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Reaction: Peter King picks Ravens 12th in 2019 Power Rankings

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Reaction: Peter King picks Ravens 12th in 2019 Power Rankings

With OTAs underway, Peter King has released his 2019 NFL preseason power rankings and of the biggest surprises is the Baltimore Ravens landing at No. 12 on the list. Although stud Lamar Jackson surprised people last season, given the substandard state of their defense and the burden on Jackson to shoulder the load offensively, King may have the Ravens ranked a few spots too high. 

Let's start with the defense; it's got more holes than a slice of swiss cheese. Most notably they lost linebacker Terrell Suggs, the heart and soul of their defense for the past decade. Although past his prime, Suggs is still a productive player and they will undoubtedly miss his leadership. They released defensive back Eric Weddle, who was coming off two straight Pro-Bowl appearances. Their justification was that he's 34 and by releasing him, they could allocate the money to re-signing All-Pro linebacker C.J. Mosley. Solid reasoning, if Mosley didn't sign with the New York Jets in the offseason.

Credit must be given, however, to the four-year, $55 million contract given to former Seattle Seahawks All-Pro safety Earl Thomas. Coming off a broken leg, he is easily the biggest X-factor for this defense. If he produces like the Earl Thomas of old, it'll more than makeup for the loss of the Weddle. They'll also be getting back defensive tackle Willie Reed from injury, who's young and hungry.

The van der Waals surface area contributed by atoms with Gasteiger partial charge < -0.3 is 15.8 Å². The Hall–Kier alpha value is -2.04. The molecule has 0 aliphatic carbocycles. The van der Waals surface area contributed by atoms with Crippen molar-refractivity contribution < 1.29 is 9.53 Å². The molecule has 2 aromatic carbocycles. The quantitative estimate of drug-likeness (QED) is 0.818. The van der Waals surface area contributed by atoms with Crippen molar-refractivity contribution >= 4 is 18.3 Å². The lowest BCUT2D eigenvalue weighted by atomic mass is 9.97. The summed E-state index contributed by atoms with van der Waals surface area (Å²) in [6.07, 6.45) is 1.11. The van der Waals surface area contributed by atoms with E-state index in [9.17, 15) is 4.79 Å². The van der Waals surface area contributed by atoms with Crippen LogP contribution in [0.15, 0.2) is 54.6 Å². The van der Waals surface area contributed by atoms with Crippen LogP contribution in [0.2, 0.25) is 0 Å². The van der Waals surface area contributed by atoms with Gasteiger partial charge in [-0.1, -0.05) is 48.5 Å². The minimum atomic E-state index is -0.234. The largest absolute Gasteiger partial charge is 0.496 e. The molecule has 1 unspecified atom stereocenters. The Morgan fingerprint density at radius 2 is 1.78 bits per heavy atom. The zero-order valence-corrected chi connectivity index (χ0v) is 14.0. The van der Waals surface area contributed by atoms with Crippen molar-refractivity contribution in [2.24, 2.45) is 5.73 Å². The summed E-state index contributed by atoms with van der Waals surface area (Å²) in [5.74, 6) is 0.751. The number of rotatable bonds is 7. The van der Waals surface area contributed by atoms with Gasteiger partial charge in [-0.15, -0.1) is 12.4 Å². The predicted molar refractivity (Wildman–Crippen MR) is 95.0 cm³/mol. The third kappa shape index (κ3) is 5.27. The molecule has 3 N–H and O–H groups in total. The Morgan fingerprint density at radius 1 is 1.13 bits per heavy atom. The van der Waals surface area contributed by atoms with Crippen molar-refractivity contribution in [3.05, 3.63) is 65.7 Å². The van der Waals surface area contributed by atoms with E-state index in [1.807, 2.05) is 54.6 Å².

Although last years' defense was one of, if not the top unit in the NFL, all anyone could manage to talk about was the dynamic offense led by rookie quarterback Lamar Jackson. Coach John Harbaugh threw caution to the wind and handed the reins to Jackson in Week 10, and the Ravens proceeded to win six of their next seven games behind a run-dominated offense.

It's a toss-up if they'll be able to replicate that success this season. On the one hand, the unconventional attack took the league by storm last year and one could argue the league just needed time to adapt to this new-look offense. On the other hand, the Ravens did add some electric new pieces to the offense to replace the losses of wide receivers Michael Crabtree and John Brown. 

They added Mark Ingram who is one of the best dual-threat running backs in the league when healthy. Their first-round pick, wide receiver Marquise Brown, is one of the fastest players Todd McShay has ever evaluated. Third-round pick wide receiver Miles Boykin was one of the 20 fastest players at the draft and fourth-round pick  Justice Hill registered the fastest 40 time for running backs at the combine. Adding young, electric talent will enhance Jackson's already stellar playmaking ability. 

At tight end, they're one of the deepest teams in the NFL, headed up by Nick Boyle and Hayden Hurst. Keep in mind, however, that this is the NFL: it all starts with the quarterback. Jackson completed passes at a 58.2% clip last season. If the Ravens are serious about building around him, he'll have to improve as a passer. 

Taking the defensive deficiencies and questions on offense into account, and 12 is too high for the preseason power rankings; 16 is more appropriate. In his article, King writes about the Ravens saying, "They could win 11. They could win six." If I had to choose one outcome I'd take the latter.